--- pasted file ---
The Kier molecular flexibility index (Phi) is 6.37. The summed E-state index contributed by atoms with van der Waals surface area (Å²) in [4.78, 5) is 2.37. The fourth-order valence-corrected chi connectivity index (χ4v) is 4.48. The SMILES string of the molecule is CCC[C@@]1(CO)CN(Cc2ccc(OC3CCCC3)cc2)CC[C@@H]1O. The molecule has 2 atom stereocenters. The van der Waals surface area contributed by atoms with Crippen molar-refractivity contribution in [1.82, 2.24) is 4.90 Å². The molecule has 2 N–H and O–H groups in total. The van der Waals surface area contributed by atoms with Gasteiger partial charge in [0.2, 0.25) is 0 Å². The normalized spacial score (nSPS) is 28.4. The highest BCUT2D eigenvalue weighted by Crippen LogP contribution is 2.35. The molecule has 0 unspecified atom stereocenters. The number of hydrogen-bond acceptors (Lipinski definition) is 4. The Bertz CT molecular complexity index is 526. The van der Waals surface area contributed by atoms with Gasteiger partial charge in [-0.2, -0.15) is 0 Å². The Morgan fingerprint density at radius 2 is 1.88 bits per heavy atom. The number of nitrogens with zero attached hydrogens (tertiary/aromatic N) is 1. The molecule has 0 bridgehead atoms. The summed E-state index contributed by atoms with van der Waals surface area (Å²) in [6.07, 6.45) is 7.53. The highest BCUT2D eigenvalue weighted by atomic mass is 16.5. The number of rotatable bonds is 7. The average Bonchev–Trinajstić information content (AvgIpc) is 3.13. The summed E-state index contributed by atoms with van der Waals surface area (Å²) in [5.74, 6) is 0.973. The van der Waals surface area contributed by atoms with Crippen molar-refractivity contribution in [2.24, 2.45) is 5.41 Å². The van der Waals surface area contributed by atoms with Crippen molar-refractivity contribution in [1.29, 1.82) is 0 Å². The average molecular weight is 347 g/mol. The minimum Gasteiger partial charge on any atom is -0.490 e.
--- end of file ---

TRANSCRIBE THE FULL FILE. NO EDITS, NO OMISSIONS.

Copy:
The Kier molecular flexibility index (Phi) is 6.37. The summed E-state index contributed by atoms with van der Waals surface area (Å²) in [4.78, 5) is 2.37. The fourth-order valence-corrected chi connectivity index (χ4v) is 4.48. The SMILES string of the molecule is CCC[C@@]1(CO)CN(Cc2ccc(OC3CCCC3)cc2)CC[C@@H]1O. The molecule has 2 atom stereocenters. The van der Waals surface area contributed by atoms with Crippen molar-refractivity contribution in [1.82, 2.24) is 4.90 Å². The molecule has 2 N–H and O–H groups in total. The van der Waals surface area contributed by atoms with Gasteiger partial charge in [0.2, 0.25) is 0 Å². The normalized spacial score (nSPS) is 28.4. The highest BCUT2D eigenvalue weighted by Crippen LogP contribution is 2.35. The molecule has 0 unspecified atom stereocenters. The number of hydrogen-bond acceptors (Lipinski definition) is 4. The Bertz CT molecular complexity index is 526. The van der Waals surface area contributed by atoms with Gasteiger partial charge in [-0.2, -0.15) is 0 Å². The Morgan fingerprint density at radius 2 is 1.88 bits per heavy atom. The number of nitrogens with zero attached hydrogens (tertiary/aromatic N) is 1. The molecule has 0 bridgehead atoms. The summed E-state index contributed by atoms with van der Waals surface area (Å²) in [6.07, 6.45) is 7.53. The highest BCUT2D eigenvalue weighted by atomic mass is 16.5. The number of rotatable bonds is 7. The average Bonchev–Trinajstić information content (AvgIpc) is 3.13. The summed E-state index contributed by atoms with van der Waals surface area (Å²) in [5.74, 6) is 0.973. The van der Waals surface area contributed by atoms with Crippen molar-refractivity contribution in [2.24, 2.45) is 5.41 Å². The van der Waals surface area contributed by atoms with Crippen molar-refractivity contribution in [1.29, 1.82) is 0 Å². The average molecular weight is 347 g/mol. The minimum Gasteiger partial charge on any atom is -0.490 e.